Not on display
At the top of this page, drawn towards the page gutter, is a sketch that David Wallace-Hadrill and Janet Carolan have identified as a view north-east up the Moray Firth, from the mouth of the River Ness near Inverness. On his copy of the sketch, Wallace-Hadrill labelled Kessock Ferry at the left, Ord Hill at the centre, Rosemarkie and Chanonry Point towards the right and Fort George at the far right.1 Therefore this is Turner’s first sketch looking towards Fort George, the mid-eighteenth-century fortress built on a promontory eleven miles north-east of Inverness. Turner made further views of the fort from the Black Isle, especially around Rosemarkie and Fort Rose, and from the southern shore of the Moray Firth around Ardersier: folios 10, 12 verso, 13, 29, 29 verso, 31 verso, 32, 32 verso, 62 (D27062, D27066, D27067, D27087, D27088, D27091, D27092, D27093, D27126).
At the centre of the page is a sketch of an island or shore seen from across the water. The sketch is inscribed, though illegibly. Wallace-Hadrill and Carolan have suggested that this may be the Fort George peninsula, which is certainly plausible, though without the fort clearly visible this identification is uncertain.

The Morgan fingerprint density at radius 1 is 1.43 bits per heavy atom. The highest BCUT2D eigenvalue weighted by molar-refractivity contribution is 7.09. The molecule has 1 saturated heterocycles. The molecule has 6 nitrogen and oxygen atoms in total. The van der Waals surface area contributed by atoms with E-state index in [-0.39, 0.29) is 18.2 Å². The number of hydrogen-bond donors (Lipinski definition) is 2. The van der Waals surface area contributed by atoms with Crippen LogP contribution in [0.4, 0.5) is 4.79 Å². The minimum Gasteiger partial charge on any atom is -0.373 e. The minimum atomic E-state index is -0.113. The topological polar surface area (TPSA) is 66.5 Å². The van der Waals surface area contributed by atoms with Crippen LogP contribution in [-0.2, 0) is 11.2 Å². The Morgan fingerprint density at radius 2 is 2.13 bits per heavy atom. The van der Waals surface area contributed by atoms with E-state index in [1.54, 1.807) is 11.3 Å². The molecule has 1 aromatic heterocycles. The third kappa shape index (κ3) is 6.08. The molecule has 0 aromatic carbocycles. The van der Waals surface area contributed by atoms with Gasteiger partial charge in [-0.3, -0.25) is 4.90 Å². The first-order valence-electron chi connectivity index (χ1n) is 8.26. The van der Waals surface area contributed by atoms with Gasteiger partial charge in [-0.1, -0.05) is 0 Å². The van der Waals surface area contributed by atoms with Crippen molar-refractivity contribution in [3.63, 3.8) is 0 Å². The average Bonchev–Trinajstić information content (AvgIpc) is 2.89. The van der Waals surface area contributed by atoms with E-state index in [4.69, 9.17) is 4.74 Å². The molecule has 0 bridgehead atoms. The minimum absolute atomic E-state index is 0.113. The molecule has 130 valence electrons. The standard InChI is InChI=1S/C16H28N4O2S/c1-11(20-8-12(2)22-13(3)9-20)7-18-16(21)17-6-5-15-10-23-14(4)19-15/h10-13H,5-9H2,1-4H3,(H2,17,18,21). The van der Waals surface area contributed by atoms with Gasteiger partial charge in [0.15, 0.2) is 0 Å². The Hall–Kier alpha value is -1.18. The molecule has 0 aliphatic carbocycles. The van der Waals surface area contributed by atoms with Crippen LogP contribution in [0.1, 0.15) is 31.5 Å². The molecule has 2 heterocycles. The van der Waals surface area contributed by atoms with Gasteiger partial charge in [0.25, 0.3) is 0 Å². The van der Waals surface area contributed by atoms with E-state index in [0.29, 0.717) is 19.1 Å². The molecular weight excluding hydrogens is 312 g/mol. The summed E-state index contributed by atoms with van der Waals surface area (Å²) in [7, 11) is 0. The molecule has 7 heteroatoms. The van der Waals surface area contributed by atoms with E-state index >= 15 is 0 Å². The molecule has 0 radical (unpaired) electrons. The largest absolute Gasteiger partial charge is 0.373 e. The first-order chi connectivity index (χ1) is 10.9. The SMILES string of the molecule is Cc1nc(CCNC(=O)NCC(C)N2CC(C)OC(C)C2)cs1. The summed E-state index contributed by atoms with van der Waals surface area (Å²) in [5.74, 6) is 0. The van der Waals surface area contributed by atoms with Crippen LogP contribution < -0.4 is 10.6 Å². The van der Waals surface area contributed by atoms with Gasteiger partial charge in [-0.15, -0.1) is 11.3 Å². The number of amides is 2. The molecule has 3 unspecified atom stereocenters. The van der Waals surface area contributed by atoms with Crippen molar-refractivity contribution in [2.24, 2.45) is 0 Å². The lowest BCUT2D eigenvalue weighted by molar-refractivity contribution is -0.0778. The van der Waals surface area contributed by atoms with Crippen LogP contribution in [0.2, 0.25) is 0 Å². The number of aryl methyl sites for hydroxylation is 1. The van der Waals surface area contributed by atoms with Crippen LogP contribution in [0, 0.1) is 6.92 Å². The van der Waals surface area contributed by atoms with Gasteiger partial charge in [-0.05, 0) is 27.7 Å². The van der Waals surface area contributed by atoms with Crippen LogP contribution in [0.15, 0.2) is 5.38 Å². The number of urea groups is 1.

At the bottom of the page, drawn with the book inverted, is a sketch that seems to show a tower in a landscape. Finberg read Turner’s inscription as ‘Killravock’,2 referring to the Tower House near the village of Croy, which lies just off the road from Inverness to Elgin. Turner would have passed nearby on his journey to Elgin, but the sketch is inconclusive about the architecture and setting of the castle. David Wallace-Hadrill suggested instead that this could be Balnagown Castle near Kildary north of Cromarty Bay, but there is little evidence and no apparent reason for Turner to have gone that way. Janet Carolan suggested this could be Novar House from the Cromarty Firth as in a loose-leaf sketch that the authors identified as showing the estate (Tate D34797; Turner Bequest CCCXLIV d 330).3 The building, however, appears to be too small for Novar House. This range of suggestions demonstrates the ambiguity of this rapidly executed sketch.